CMOS SPAD-based image sensor for single photon counting and time of flight imaging
published papers.zip (26.05Mb)
Dutton, Neale Arthur William
MetadataShow full item record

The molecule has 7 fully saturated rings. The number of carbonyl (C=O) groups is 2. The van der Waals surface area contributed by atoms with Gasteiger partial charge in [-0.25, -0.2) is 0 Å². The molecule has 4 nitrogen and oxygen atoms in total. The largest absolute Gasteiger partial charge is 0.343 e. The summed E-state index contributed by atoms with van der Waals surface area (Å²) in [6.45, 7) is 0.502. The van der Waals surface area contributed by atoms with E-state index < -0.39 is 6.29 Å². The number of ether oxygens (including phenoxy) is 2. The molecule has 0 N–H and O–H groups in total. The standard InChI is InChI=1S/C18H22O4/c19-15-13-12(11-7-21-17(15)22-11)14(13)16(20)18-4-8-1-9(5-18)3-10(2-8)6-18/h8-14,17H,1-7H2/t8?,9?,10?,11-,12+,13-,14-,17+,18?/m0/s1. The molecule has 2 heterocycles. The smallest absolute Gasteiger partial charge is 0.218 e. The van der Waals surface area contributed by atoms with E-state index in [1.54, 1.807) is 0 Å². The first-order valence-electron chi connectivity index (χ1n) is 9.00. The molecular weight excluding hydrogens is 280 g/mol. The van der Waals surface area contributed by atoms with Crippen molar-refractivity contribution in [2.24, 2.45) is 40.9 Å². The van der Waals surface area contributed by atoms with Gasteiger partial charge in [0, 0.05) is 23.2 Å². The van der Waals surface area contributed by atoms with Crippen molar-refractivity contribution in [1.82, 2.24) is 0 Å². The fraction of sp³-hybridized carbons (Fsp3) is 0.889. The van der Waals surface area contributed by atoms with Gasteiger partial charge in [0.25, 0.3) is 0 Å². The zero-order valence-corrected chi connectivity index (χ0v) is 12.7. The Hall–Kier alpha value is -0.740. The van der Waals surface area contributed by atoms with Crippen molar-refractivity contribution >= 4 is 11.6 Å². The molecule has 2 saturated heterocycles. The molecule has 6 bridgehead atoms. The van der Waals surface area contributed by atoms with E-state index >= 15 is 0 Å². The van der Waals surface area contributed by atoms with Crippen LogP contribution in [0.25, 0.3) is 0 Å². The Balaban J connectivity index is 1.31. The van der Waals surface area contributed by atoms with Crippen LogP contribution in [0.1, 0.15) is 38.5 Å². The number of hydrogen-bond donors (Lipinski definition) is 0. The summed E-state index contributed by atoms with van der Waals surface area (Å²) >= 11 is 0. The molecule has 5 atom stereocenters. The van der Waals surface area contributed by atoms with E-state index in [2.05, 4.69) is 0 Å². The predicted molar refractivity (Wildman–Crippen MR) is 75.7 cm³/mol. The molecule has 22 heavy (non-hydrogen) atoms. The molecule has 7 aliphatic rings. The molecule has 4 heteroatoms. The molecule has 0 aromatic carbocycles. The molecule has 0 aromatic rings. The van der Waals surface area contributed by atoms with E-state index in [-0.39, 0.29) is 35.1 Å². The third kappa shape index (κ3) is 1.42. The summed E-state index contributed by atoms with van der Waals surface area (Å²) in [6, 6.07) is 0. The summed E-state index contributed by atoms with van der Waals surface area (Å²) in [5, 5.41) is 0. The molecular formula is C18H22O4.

The facility to capture the arrival of a single photon, is the fundamental limit to the detection of quantised electromagnetic radiation. An image sensor capable of capturing a picture with this ultimate optical and temporal precision is the pinnacle of photo-sensing. The creation of high spatial resolution, single photon sensitive, and time-resolved image sensors in complementary metal oxide semiconductor (CMOS) technology offers numerous benefits in a wide field of applications. These CMOS devices will be suitable to replace high sensitivity charge-coupled device (CCD) technology (electron-multiplied or electron bombarded) with significantly lower cost and comparable performance in low light or high speed scenarios. For example, with temporal resolution in the order of nano and picoseconds, detailed three-dimensional (3D) pictures can be formed by measuring the time of flight (TOF) of a light pulse. High frame rate imaging of single photons can yield new capabilities in super-resolution microscopy. Also, the imaging of quantum effects such as the entanglement of photons may be realised. The goal of this research project is the development of such an image sensor by exploiting single photon avalanche diodes (SPAD) in advanced imaging-specific 130nm front side illuminated (FSI) CMOS technology. SPADs have three key combined advantages over other imaging technologies: single photon sensitivity, picosecond temporal resolution and the facility to be integrated in standard CMOS technology. Analogue techniques are employed to create an efficient and compact imager that is scalable to mega-pixel arrays. A SPAD-based image sensor is described with 320 by 240 pixels at a pitch of 8μm and an optical efficiency or fill-factor of 26.8%. Each pixel comprises a SPAD with a hybrid analogue counting and memory circuit that makes novel use of a low-power charge transfer amplifier. Global shutter single photon counting images are captured. These exhibit photon shot noise limited statistics with unprecedented low input-referred noise at an equivalent of 0.06 electrons. The CMOS image sensor (CIS) trends of shrinking pixels, increasing array sizes, decreasing read noise, fast readout and oversampled image formation are projected towards the formation of binary single photon imagers or quanta image sensors (QIS). In a binary digital image capture mode, the image sensor offers a look-ahead to the properties and performance of future QISs with 20,000 binary frames per second readout with a bit error rate of 1.7 x 10-3. The bit density, or cumulative binary intensity, against exposure performance of this image sensor is in the shape of the famous Hurter and Driffield densitometry curves of photographic film. Oversampled time-gated binary image capture is demonstrated, capturing 3D TOF images with 3.8cm precision in a 60cm range.